This past February, Elizabeth II ended more than two decades of uncertainty about her daughter-in-law’s position within the British royal family.
“When, in the fullness of time, my son Charles becomes King, I know you will give him and his wife Camilla the same support that you have given me; and it is my sincere wish that, when that time comes, Camilla will be known as Queen Consort as she continues her own loyal service,” the monarch announced in a brief statement, issued as part of the celebrations for her Platinum Jubilee.
Under common law, the wife of a British King is always known as Queen Consort, while husbands of queens are only Prince Consorts. Philip of Mountbatten, husband of Elizabeth II, for example, had to be content with the title of Duke of Edinburgh.
Despite the centuries-old tradition, however, Camilla’s new title is still novel: the UK hasn’t had a Queen Consort for 70 years. The last was the mother of Elizabeth II herself, who was given the title after her marriage to King George VI. The title was withdrawn after his death in 1952. From then on, until her death in 2002, she was known as Queen Mother.
Doubts about Camilla’s position in the House of Windsor date back to January of 1999, when the then-Prince of Wales and his girlfriend made their first public appearance as a couple at the Ritz hotel in London. Diana of Wales had died only two years earlier – much of British society didn’t approve of the relationship between the heir to the throne with a divorced woman and mother of two children from a previous marriage. In fact, six years had to pass before Charles and Camilla could marry, with the approval of Elizabeth II. On April 9, 2005, they said “I do” in a discreet civil ceremony. The Queen and her husband, the Duke of Edinburgh, did not attend the event, but were present at the subsequent mass. They also offered a reception for the newlyweds at Windsor Castle.
According to reports in the British press, there was the possibility that Camilla would have become “Princess Consort” – the first in the history of the monarchy. Ultimately, it was agreed that she would receive the title of Duchess of Cornwall, in keeping with the Duchy of Cornwall, a distinction always given to heirs to the British throne. Any other title would have been risky at the time, when even the very validity of the marriage was in question. According to the Marriage Act of 1753, the only valid kind of union for a member of the British royal family is a religious one. The Lord Chancellor – a senior UK government official – and the Archbishop of Canterbury – head of the Church of England and spiritual leader of the Anglican Communion – even had to publicly come out in defense of the marriage.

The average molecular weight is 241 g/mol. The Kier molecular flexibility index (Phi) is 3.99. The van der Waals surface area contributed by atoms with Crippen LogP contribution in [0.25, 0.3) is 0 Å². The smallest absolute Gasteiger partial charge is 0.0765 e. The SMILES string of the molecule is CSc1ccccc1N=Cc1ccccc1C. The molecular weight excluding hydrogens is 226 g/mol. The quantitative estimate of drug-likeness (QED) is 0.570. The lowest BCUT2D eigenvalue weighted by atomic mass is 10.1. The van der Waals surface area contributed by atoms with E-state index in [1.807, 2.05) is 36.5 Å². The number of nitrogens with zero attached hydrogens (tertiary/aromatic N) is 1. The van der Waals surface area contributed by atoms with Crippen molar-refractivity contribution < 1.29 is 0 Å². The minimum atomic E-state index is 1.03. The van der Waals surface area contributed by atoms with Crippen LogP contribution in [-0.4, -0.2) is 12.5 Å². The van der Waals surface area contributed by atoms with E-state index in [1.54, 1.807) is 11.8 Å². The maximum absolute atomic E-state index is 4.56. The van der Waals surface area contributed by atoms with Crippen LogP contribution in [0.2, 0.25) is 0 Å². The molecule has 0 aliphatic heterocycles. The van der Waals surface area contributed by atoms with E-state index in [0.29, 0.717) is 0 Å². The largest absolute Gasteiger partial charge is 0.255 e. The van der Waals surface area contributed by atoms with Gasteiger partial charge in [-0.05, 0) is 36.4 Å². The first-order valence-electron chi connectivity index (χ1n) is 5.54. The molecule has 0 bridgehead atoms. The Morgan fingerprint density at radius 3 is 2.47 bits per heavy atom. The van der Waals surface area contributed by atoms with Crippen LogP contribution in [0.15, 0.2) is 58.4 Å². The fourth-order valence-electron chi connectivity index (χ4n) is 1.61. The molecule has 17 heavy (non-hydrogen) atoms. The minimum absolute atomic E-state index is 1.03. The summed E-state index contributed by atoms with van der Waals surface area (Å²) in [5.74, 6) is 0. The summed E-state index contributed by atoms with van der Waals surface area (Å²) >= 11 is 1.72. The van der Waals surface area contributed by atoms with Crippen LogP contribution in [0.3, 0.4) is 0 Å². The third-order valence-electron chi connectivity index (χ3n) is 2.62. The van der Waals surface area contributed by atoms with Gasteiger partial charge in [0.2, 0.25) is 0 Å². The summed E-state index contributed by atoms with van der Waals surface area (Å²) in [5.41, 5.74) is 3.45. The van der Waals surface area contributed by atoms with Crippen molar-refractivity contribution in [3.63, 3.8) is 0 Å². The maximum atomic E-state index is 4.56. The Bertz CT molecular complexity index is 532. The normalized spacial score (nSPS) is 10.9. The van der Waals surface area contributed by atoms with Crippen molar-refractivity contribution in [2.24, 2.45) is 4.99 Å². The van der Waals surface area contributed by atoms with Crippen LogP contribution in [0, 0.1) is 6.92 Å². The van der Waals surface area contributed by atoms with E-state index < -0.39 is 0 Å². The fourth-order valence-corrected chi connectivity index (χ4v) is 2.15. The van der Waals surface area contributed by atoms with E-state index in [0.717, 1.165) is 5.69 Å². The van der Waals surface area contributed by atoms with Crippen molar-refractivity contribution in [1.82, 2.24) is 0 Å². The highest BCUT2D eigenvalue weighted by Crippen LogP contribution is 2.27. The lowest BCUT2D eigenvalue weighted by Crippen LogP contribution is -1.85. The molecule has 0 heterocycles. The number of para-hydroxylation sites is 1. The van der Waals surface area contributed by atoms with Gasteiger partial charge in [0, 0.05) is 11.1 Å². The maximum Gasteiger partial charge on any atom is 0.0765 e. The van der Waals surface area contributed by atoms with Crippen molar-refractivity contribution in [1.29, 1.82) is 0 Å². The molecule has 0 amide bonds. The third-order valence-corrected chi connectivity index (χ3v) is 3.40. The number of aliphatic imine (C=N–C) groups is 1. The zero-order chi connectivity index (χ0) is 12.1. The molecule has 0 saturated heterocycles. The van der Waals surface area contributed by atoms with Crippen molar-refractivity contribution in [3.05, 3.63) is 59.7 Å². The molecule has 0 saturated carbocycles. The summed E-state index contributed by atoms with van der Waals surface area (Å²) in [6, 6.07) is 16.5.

“It was not easy,” the Duchess of Cornwall herself acknowledged in an interview in the British edition of Vogue, recently published on the occasion of her 75th birthday. “I was tested for so long and I had to find a way to live with it. Nobody likes to be looked at all the time [or] criticized ... but in the end, somehow, I got over all that and moved on.”
Camilla’s position within the royal family was never a big concern for Charles, but according to those close to him, it was “something he wanted to address” with his mother before it was too late. The statement that Elizabeth II issued in February – just a few months before her death on September 8 – was the result of conversations with her heir and proof of a consensus between the two. But it was also the way in which the monarch chose to thank her daughter-in-law for her loyalty, patience and years of service to the crown. In June, Elizabeth II went a step further, making her a Royal Lady of the Order of the Garter, the UK’s oldest and highest-ranking institution.
In recent years, Camila’s popularity has grown dramatically, with both the public and her mother-in-law. She may never be “queen of hearts,” as Diana of Wales was… but she is now Queen Consort of the United Kingdom.